5 8. Meetings of Independent Directors The board will have at least three regularly scheduled meetings a year for the independent directors without any management directors or employees present. The lead director will preside at such meetings. The independent directors may meet without management present at such other times as determined by the lead director. 9. Board Leadership The CEO generally serves as the chairman of the board, other than in times of leadership transition, and an independent director serves as the lead director. The independent directors have appointed the chairman of the management development and compensation committee to serve as the lead director. If, at any time, this individual is unable to serve as the lead director, the chairman of the governance and public affairs committee shall serve as the lead director unless and until the independent directors determine otherwise. The lead director leads meetings of the independent directors and regularly meets with the chairman/ceo for discussion of matters arising from these meetings, calls additional meetings of the independent directors or the entire board as deemed appropriate, serves as a liaison on board-related issues between the chairman/ceo and the independent directors, and performs such other functions as the board may direct, including (1) advising the governance and public affairs committee on the selection of committee chairs, (2) approving the agenda, schedule and information sent to the directors for board meetings, (3) working with the chairman/ceo to propose an annual schedule of major discussion items for the board s approval, (4) guiding the board s governance processes, including the annual board self-evaluation, succession planning and other governance-related matters, (5) leading the annual chairman/ceo evaluation, and (6) providing leadership to the board if circumstances arise in which the role of the chairman/ceo may be, or may be perceived to be, in conflict, and otherwise act as chairman of board meetings when the chairman/ceo is not in attendance. The lead director oversees the board s periodic review of the GE board leadership structure to evaluate whether it remains appropriate for the Company. The lead director also makes himself available for consultation and direct communication with the Company s major shareowners. In light of the demands placed on the lead director, absent special circumstances, the lead director shall not serve as the lead director, chairman or CEO of another public company. 10. Self-Evaluation The board and each of the committees will perform an annual self-evaluation. The governance and public affairs committee will oversee the self-evaluation process, which will be used by the board and by each committee of the board to determine their effectiveness and opportunities for improvement. Each year, each director will be asked to provide his or her assessment of the effectiveness of the board and its committees, as well as director performance and board dynamics. At least annually, the lead independent director or an outside expert in corporate governance will contact each director soliciting comments with respect to both the full board and any committee on which the director serves, as well as director performance and board dynamics. Solicited comments may include how the board can improve its key functions of overseeing personnel development, financials, other major issues of strategy, risk, integrity, reputation and governance. In particular, for both the board and the relevant committee, the process will solicit ideas from directors about: a. improving prioritization of issues; b. improving quality of written, chart and oral presentations from management; c. improving quality of board or committee discussions on these key matters; d. identifying how specific issues in the past year could have been handled better; e. identifying specific issues which should be discussed in the future; and f. identifying any other matter of importance to board functioning. The lead director or outside expert in corporate governance will then work with the committee chairs to organize the comments received around options for changes at either board or committee level. At a subsequent board and committee meeting, time will be allocated to a discussion of and decisions relating to the actionable items.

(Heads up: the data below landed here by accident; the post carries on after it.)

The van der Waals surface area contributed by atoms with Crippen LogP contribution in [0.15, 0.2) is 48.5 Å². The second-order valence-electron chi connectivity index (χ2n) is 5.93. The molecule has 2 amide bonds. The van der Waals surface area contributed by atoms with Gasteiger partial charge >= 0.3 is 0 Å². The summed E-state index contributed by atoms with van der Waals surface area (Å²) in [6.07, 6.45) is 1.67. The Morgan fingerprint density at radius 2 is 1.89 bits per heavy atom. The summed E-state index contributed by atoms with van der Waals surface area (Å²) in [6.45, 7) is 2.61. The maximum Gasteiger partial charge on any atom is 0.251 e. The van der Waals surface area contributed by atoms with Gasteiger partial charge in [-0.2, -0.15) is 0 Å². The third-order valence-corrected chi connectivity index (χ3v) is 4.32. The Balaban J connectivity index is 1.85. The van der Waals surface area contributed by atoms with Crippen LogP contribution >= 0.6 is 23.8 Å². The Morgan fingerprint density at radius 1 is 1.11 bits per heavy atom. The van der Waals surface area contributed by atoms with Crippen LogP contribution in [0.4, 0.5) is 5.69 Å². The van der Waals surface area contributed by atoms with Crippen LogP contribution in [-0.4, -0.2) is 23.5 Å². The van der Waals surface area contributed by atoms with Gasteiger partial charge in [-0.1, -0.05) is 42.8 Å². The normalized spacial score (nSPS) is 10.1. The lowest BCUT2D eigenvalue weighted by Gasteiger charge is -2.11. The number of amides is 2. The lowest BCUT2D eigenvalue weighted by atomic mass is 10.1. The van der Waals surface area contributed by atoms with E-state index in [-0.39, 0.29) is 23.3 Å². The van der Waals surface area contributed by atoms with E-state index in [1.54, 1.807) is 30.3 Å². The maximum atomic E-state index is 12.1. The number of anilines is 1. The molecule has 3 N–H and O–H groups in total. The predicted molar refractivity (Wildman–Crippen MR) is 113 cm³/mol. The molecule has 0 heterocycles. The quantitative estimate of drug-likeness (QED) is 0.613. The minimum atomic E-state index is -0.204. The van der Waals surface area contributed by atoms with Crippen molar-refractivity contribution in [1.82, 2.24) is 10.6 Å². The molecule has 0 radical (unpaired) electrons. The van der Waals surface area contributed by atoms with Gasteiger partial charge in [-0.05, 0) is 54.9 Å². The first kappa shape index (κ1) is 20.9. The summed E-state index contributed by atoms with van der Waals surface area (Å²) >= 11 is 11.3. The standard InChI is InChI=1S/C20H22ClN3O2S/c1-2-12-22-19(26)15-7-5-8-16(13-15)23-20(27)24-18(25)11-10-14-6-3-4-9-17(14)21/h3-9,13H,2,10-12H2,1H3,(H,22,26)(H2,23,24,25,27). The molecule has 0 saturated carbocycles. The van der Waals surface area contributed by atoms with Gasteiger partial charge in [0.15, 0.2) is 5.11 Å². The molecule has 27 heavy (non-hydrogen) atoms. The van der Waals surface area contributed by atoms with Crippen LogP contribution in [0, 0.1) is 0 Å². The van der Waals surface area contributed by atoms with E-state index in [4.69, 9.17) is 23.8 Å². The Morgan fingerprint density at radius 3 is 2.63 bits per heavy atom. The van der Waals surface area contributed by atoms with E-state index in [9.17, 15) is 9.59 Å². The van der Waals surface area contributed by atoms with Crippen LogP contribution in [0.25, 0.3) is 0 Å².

6 11. Setting Board Agenda The board shall be responsible for its agenda. At the December board meeting, the chairman of the board and the lead director will propose for the board s approval key issues of strategy, risk and integrity to be scheduled and discussed during the course of the next calendar year. Before that meeting, the board will be invited to offer its suggestions. As a result of this process, a schedule of major discussion items for the following year will be established, including discussion of key material risks. Prior to each board meeting, the chairman of the board will discuss the other specific agenda items for the meeting with the lead director, who shall have authority to approve the agenda for the meeting. The chairman of the board and the lead director, or committee chair as appropriate, shall determine the nature and extent of information that shall be provided regularly to the directors before each scheduled board or committee meeting. Directors are urged to make suggestions for agenda items, or additional pre-meeting materials, to the chairman of the board, the lead director, or appropriate committee chair at any time. 12. Ethics and Conflicts of Interest The board expects GE directors, as well as all officers and employees, to act ethically at all times and to acknowledge their adherence to the policies comprising GE s code of conduct set forth in the Company s integrity manual, The Spirit & The Letter. GE will not make any personal loans or extensions of credit to directors or executive officers. No independent director may provide personal services for compensation to GE, other than in connection with serving as a GE director. The board will not permit any waiver of any ethics policy for any director or executive officer. a. If an actual or potential conflict of interest arises for a director, the director shall promptly inform the chairman/ceo and the lead director. The governance and public affairs committee shall resolve any such conflicts. If a significant conflict exists and cannot be resolved, the director should resign. All directors will recuse themselves from any discussion or decision affecting their personal, business or professional interests. b. The governance and public affairs committee shall resolve any conflict of interest question involving the CEO, a vice chairman or a senior vice president, and the CEO shall resolve any conflict of interest issue involving any other officer of the Company. 13. Approval of Certain Related Party Transactions. The governance and public affairs committee shall review and approve or ratify any transaction in which the Company is a participant and a related person has a direct or indirect material interest and which is required to be disclosed under the rules of the SEC. For purposes of this practice the terms transaction and related person have the meaning contained in Item 404 of Regulation S-K. In the course of its review and approval or ratification of a transaction, the committee shall consider: a. the nature of the related person s interest in the transaction; b. the material terms of the transaction, including without limitation, the amount and type of transaction; c. the importance of the transaction to the related person; d. the importance of the transaction to the Company; e. whether the transaction would impair the judgment of a director or executive officer to act in the best interest of the Company; and f. any other matters the committee deems appropriate, including any third-party fairness opinions or other expert review obtained by the Company in connection with the transaction. Any committee member who is a related person with respect to a transaction under review may not participate in the deliberations or vote respecting such approval or ratification, provided, however, that such director may be counted in determining the presence of a quorum at a meeting of the committee which considers the transaction.